Japanese Dog Refuses to Leave His Injured Dog Companion


Loyal dog Japan

A More Faithful Friend Cannot be Found

This video from Japan is a touching reminder of why we honor and love our cherished and loyal canine companions. In this video, a lost doggie refuses to leave his wounded companion in the aftermath of Friday’s earthquake.

But not to worry, according to a Facebook post from Butch Japan president Kenn Sakurai, both dogs were found alive in Mito, Ibaraki by Japan Earthquake Animal Rescue and Support, and are currently being cared for at a local shelter.

Pet Parents in Japan Refuse to Abandon Their Fur Babies.

Touching stories of devotion and tearful reunions between pet parents and their fur babies amidst the horror that is Japan is a loving reminder of how devoted we are to them as well.

All I want is to be safe and sound


A displaced woman cuddles her cat at an evacuation center in Kawamatamachi, Fukushima Prefecture, two days after a massive 9.0-magnitude earthquake devastated northeastern Japan.

Man with his dog in Japan

A man and his little muddy dog (rescued by a fireman) reunite.

Man with dog in Japan

A man holding a dog walks on a street in Kesennuma city after a tsunami devastated a swath of northeast Japan.

Lady stays with her dog in Japan

This woman refused to be separated from her beloved dog when rescuers told her she was not allowed to take him with her into the shelter.

Rescue worker checks woman's puppy for radiation exposure

A nervous doggie looks on as he is checked by rescue workers for radiation exposure.

Woman in Japan talking to her dog

A woman quarantined for radiation exposure talks to her dog through the plate-glass window, while her dog waits for her return to the outside world.

Amid Tsunami Destruction, Two Dogs Are Rescued

The massive tsunami destroyed most of the neighborhood in Sendai where Kayo Kikuchi and her father live. But somehow their two dogs, Towa and Melody, survived. Click on this link to view the amazing video of two dogs that survived the tsunami in the WSJ.

Source: Wall Street Journal by Daisuke Wakabayashi and Lam Thuy Vo.

Show the Love

There are numerous organizations in Japan worthy of our support who are working tirelessly in their effort to ease the suffering of lost and injured pets and the anguish of their pet parents, one of which I think is worth mentioning here:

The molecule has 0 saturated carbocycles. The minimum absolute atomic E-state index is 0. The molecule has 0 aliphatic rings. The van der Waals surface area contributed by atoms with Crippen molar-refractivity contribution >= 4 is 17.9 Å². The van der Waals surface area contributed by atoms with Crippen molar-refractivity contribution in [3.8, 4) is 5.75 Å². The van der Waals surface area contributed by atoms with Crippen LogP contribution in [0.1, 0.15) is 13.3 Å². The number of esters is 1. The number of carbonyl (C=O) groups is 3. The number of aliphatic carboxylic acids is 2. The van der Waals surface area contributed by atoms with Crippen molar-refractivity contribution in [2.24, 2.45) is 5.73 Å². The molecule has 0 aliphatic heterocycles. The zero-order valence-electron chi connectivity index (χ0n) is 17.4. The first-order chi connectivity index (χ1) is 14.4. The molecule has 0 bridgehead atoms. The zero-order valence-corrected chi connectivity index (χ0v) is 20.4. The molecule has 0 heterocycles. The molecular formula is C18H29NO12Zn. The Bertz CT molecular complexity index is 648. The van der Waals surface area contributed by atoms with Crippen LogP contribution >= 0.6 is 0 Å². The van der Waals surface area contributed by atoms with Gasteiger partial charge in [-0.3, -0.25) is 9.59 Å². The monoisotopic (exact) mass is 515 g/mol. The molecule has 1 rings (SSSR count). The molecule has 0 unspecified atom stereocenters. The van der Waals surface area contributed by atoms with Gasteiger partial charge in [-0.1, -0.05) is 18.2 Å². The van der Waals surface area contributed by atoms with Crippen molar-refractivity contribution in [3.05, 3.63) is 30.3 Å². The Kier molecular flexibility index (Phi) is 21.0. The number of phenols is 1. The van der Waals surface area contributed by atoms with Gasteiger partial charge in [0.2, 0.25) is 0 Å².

Japan Earthquake Animal Rescue and Support

They are a coalition of three groups; HEART-Tokushima, Animal Friends Niigata and Japan Cat Network which combined forces to focus information, rescue and support for animals in crisis due to the March 11 Earthquake and Tsunami in northern Japan. To keep abreast of their tremendous efforts, please view their work on their Facebook page. And be sure to check out their home pages to see what they do on a daily basis in Japan.

Japan Cat Network


Animal Friends Niigata

An Essential Lesson

Events like this remind us of the fragility of life and the power of nature. As these tragic events usually do, they bring to mind all that we have to be thankful for. So tonight, and for all the nights to come that I am blessed to have my kitties with me, I will give them extra special snuggly squeezes, big sloppy kisses and thank the Almighty Ceiling Cat that we are all safe and sound and that we have a roof over our heads. Sweet dreams.

tomorrow: Rescue dogs arrive in Japan from all over the world! And the story of Cat Island in Japan.


dog cat poisoned pets safe food warnings news recalls alerts

Poisoned Pets | Pet Food Safety News remains free (and ad-free) and takes me many, many hours of laborious work to research and write, and thousands of dollars a year to sustain. Help keep Poisoned Pets alive by making a donation. Thank you.




Mollie Morrissette

Mollie Morrissette, the author of Poisoned Pets, is an animal food safety expert and consumer advisor. Help support her work by making a donation today.

Comments (7) Write a comment

  1. Pingback: Anety

  2. Pingback: Food Fight Fundraiser Weekend for Japan Animal Rescue « Mom's Vegan Kitchen


This site uses Akismet to reduce spam. Learn how your comment data is processed.